The U. S. Secret Service today kicked off the Cleveland Electronic Crimes Task Force. Created under the USA Patriot Act, this is one of 13 task forces in cities around the country.
The task forces are partnerships between government and the private sector to fight high-tech crimes. The emphasis is on preventing cyber-crime from happening, rather than relying on law enforcement activity after the fact.
As was pointed out by one of the speakers at today’s kick-off, over 85% of IT infrastructure resides in private business. To prevent cyber crime, the government and business have no choice but to work together.
Dr. Melodie Mayberry Stewart, CIO for the City of Cleveland, pointed out how the impact of cyber-crime on businesses has grown dramatically simply because so much more business is conducted using the Internet. She stated, “As more and more services become Web-based, companies have greater exposure to hacker attacks and other disruptions.”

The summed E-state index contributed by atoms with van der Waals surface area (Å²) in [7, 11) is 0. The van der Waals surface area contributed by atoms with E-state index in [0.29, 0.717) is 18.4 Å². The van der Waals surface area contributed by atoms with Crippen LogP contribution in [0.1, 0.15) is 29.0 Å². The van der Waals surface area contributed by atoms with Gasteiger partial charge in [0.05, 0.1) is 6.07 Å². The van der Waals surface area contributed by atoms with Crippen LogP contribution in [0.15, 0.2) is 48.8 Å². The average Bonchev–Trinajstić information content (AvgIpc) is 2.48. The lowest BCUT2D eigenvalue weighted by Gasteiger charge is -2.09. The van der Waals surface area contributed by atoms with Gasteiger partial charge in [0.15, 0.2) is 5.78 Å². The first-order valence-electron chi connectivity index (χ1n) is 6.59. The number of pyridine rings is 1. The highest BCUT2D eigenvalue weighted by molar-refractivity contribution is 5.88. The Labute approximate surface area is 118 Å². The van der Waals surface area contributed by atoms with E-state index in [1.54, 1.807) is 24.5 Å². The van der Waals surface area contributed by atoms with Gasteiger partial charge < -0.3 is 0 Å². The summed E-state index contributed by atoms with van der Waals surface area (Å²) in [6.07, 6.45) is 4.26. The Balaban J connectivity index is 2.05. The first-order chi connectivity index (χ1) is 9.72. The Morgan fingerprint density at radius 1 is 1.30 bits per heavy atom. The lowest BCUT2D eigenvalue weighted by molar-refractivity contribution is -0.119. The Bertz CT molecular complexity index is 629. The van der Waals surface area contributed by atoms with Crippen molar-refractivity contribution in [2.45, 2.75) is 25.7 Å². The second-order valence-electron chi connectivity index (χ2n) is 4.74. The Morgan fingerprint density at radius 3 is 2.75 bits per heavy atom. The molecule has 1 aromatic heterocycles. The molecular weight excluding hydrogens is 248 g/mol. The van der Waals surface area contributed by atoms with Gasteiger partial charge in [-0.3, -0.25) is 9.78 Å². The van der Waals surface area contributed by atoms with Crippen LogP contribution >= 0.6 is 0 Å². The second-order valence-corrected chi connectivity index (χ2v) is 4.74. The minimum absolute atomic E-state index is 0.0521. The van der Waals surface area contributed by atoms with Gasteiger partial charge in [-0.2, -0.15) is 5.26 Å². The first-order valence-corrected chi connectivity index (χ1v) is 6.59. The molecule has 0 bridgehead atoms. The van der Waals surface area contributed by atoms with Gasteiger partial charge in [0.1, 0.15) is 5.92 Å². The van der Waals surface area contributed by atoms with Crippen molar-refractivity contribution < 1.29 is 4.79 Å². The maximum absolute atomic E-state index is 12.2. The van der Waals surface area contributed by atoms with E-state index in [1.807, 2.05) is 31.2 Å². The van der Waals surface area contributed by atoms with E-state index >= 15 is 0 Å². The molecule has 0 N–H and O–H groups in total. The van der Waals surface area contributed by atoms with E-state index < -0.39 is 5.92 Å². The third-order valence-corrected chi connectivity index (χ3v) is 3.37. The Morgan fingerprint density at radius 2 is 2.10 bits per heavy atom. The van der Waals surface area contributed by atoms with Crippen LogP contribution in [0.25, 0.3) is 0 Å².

This exposure is escalating. According to Carnegie Mellon University’s CERT Center, the number of cyber incidents in the first 6 months of 2003 nearly equalled the number of incidents for all of 2002.
The takeaways from this task force kick-off? You’ve probably heard them before, but they bear repeating:
(1) Make sure all your business computers and networks are protected by firewalls and anti-virus software.
(2) Stay up to date with software (e.g., Windows) security patches and anti-virus definitions.
(3) Make sure your employees understand the importance of protecting their home computers. That way, if they log in from home, they won’t inadvertantly create a “backdoor tunnel” into your business systems for a hacker or worm to enter.
(4) Keep an eye out in major media for alerts about worms, viruses and other attacks. Monitoring agencies such as the CERT Center notify the media with practical instructions on what to watch for and, importantly, how to recover from attacks.